Wednesday, August 23, 2006

Off the beaten path…around DC…

"Life's a journey, not a destination..."

Every once in a while (not as often as I would care for), I take a “off the wall” (unexpected, i.e.) trip that kind of seems to spring from nowhere. Some people ask me “why there?” or “why with that person?” – but I don’t have an answer, other than: pure curiosity. And those trips always open up the door for so many surprises that enrich your life so. Even the failed ones are not failures, but good, valuable lessons that you’re fortunate enough to experience.
I always look at an upcoming trip as probably a painter in front of an empty piece of canvas: I have kind of an idea of what’s coming, but no clue what the end product will be like. These unexpected trips, however, have no idea behind them. Just the tools, and the open mind. And they’re often the most fun, too.
This past one was in the DC area, and it was definitely not in the failure realm. A friend of mine wanted company on his visit to Alexandria, VA and Silver Spring, MD.
Here are some of the things I will always remember from this trip:
- Alexandria’s enormous high schools; I have never seen schools that are bigger, more college-looking in my life! They are HUGE! Mostly brick, and spread on hundreds of square feet of land; I guess they want you to feel the seriousness of education and the weight of it too. Intimidating would be the word!
- Alexandria is so rich of history; almost every neighborhood is full of historic houses, and narrow streets, like back in the day; you have the feeling all the people live in museums; the houses are old colonial style, mostly, and you can take the cars away, replace them with horse drawn carriages and you step back some centuries and dream! The air smells of history and the land is soaking in it; you feel it at every step; who said America is the New World?!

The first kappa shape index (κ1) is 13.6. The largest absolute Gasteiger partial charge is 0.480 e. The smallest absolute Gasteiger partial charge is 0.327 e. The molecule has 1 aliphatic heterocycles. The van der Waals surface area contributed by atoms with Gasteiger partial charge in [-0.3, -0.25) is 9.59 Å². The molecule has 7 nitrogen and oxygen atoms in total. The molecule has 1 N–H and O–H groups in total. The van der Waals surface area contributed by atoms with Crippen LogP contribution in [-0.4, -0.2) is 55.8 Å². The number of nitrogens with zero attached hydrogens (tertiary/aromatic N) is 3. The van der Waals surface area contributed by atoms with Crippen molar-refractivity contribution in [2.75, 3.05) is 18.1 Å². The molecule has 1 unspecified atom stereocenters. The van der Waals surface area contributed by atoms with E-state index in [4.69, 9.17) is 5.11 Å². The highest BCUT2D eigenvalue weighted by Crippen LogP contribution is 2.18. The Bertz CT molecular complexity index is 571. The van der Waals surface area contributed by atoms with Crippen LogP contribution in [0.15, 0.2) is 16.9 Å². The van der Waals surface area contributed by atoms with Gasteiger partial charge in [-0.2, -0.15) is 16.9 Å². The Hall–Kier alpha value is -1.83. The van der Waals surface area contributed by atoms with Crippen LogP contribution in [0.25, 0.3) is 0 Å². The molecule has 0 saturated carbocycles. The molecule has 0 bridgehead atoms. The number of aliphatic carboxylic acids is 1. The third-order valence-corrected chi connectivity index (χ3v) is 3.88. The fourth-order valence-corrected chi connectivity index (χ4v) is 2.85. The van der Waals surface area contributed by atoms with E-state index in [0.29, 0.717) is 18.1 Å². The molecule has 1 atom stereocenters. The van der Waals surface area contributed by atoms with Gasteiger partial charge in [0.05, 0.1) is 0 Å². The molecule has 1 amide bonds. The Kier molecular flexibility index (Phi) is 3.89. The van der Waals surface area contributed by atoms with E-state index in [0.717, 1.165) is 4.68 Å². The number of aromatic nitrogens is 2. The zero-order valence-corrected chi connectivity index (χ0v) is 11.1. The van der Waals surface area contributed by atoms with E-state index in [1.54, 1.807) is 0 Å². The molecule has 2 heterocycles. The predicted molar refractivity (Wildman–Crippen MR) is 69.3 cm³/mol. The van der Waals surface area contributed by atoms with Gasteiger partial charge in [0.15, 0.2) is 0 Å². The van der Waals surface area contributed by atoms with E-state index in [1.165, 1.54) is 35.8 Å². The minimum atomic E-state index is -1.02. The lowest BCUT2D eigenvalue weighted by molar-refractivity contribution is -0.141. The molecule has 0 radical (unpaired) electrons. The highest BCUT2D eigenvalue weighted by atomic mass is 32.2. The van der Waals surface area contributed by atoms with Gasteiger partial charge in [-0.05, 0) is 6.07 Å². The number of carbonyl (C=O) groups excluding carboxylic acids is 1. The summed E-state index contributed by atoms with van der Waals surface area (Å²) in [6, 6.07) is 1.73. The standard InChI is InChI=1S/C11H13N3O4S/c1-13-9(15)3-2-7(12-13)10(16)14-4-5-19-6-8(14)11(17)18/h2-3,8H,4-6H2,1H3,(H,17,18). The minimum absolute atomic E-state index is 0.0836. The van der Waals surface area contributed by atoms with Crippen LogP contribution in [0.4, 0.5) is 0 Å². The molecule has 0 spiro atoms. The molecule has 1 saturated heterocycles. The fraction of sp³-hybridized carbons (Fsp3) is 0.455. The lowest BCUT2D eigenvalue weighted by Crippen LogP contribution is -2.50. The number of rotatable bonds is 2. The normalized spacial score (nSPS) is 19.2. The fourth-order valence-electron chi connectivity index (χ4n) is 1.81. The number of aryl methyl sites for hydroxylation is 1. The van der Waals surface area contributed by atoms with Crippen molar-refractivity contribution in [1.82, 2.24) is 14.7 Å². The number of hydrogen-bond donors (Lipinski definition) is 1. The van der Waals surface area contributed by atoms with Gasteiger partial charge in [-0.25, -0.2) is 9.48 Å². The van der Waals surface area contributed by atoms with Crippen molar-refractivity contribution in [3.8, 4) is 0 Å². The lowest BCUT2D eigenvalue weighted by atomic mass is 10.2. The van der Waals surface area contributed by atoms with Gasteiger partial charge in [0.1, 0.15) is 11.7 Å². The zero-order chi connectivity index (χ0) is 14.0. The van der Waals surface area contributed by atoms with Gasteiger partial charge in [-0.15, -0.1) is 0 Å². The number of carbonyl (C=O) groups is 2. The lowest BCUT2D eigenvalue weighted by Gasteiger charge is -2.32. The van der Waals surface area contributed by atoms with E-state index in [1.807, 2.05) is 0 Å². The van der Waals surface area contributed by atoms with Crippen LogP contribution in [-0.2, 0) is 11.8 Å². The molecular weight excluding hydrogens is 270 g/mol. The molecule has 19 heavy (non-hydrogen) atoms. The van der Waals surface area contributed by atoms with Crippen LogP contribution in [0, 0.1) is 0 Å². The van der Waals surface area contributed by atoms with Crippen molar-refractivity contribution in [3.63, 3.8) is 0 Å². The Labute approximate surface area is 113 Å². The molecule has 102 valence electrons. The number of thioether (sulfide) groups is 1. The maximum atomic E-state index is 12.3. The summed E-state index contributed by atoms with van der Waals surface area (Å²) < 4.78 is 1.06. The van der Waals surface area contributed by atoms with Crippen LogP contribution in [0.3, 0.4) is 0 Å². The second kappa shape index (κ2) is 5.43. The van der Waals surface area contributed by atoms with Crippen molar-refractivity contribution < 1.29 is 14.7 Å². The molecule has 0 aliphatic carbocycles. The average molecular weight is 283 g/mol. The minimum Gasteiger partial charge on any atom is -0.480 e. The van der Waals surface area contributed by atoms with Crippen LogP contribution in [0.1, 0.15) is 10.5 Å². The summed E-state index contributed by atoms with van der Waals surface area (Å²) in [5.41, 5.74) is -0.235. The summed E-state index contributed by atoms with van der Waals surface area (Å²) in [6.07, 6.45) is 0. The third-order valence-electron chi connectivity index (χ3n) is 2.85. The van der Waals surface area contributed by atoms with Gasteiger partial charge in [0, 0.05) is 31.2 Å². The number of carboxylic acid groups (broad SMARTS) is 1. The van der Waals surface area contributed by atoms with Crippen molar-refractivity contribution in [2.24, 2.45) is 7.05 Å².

- The ‘Old Town’ in Alexandria will always remain in my mind, because of the Torpedo Factory, a former, well, yes, torpedo factory now turned into an art gallery and shop. The railings of the main staircase feature every art present in the building; the shops are not only stores you can purchase the art, but also ateliers where you can watch the art being made; anything from metal sculpting to oil painting and custom jewelry is on display. The waterfront nearby features gourmet foods, European footwear and what do you know: rescue … birds for adoption! I for one am familiar with the adoption gatherings from Pets Mart every Saturday, where they would have kitties and dogs, sometimes bunnies, but parrots and macaws ??!!– I never knew they could too be “rescued”. Beautiful sidewalk “bump-into”, I might say.